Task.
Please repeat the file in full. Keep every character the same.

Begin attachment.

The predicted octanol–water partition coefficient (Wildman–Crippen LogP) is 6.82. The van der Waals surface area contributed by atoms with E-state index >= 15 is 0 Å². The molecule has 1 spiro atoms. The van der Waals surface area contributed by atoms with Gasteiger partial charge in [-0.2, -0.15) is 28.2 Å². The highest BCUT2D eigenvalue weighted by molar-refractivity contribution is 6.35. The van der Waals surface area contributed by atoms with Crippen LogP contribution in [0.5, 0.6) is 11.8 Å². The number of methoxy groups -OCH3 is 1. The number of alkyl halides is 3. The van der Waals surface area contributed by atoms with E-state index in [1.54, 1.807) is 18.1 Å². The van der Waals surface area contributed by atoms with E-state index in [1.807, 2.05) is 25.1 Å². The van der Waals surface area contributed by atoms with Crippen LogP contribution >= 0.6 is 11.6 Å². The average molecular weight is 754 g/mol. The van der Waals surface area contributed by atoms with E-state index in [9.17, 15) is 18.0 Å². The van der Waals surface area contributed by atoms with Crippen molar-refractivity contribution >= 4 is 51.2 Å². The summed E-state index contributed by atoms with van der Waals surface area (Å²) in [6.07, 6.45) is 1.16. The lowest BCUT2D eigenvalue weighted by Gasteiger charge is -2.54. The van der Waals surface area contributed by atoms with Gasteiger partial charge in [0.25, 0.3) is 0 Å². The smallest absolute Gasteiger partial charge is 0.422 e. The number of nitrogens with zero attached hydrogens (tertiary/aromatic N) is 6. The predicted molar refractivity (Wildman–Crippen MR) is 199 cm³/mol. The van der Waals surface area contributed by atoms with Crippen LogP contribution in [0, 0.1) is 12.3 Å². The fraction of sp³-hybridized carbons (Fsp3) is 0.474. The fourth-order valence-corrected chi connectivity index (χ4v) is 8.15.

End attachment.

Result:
The predicted octanol–water partition coefficient (Wildman–Crippen LogP) is 6.82. The van der Waals surface area contributed by atoms with E-state index >= 15 is 0 Å². The molecule has 1 spiro atoms. The van der Waals surface area contributed by atoms with Gasteiger partial charge in [-0.2, -0.15) is 28.2 Å². The highest BCUT2D eigenvalue weighted by molar-refractivity contribution is 6.35. The van der Waals surface area contributed by atoms with Crippen LogP contribution in [0.5, 0.6) is 11.8 Å². The number of methoxy groups -OCH3 is 1. The number of alkyl halides is 3. The van der Waals surface area contributed by atoms with E-state index in [1.54, 1.807) is 18.1 Å². The van der Waals surface area contributed by atoms with E-state index in [1.807, 2.05) is 25.1 Å². The van der Waals surface area contributed by atoms with Crippen LogP contribution >= 0.6 is 11.6 Å². The average molecular weight is 754 g/mol. The van der Waals surface area contributed by atoms with E-state index in [9.17, 15) is 18.0 Å². The van der Waals surface area contributed by atoms with Crippen molar-refractivity contribution >= 4 is 51.2 Å². The summed E-state index contributed by atoms with van der Waals surface area (Å²) in [6.07, 6.45) is 1.16. The lowest BCUT2D eigenvalue weighted by Gasteiger charge is -2.54. The van der Waals surface area contributed by atoms with Gasteiger partial charge in [0.25, 0.3) is 0 Å². The smallest absolute Gasteiger partial charge is 0.422 e. The number of nitrogens with zero attached hydrogens (tertiary/aromatic N) is 6. The predicted molar refractivity (Wildman–Crippen MR) is 199 cm³/mol. The van der Waals surface area contributed by atoms with Crippen LogP contribution in [0, 0.1) is 12.3 Å². The fraction of sp³-hybridized carbons (Fsp3) is 0.474. The fourth-order valence-corrected chi connectivity index (χ4v) is 8.15.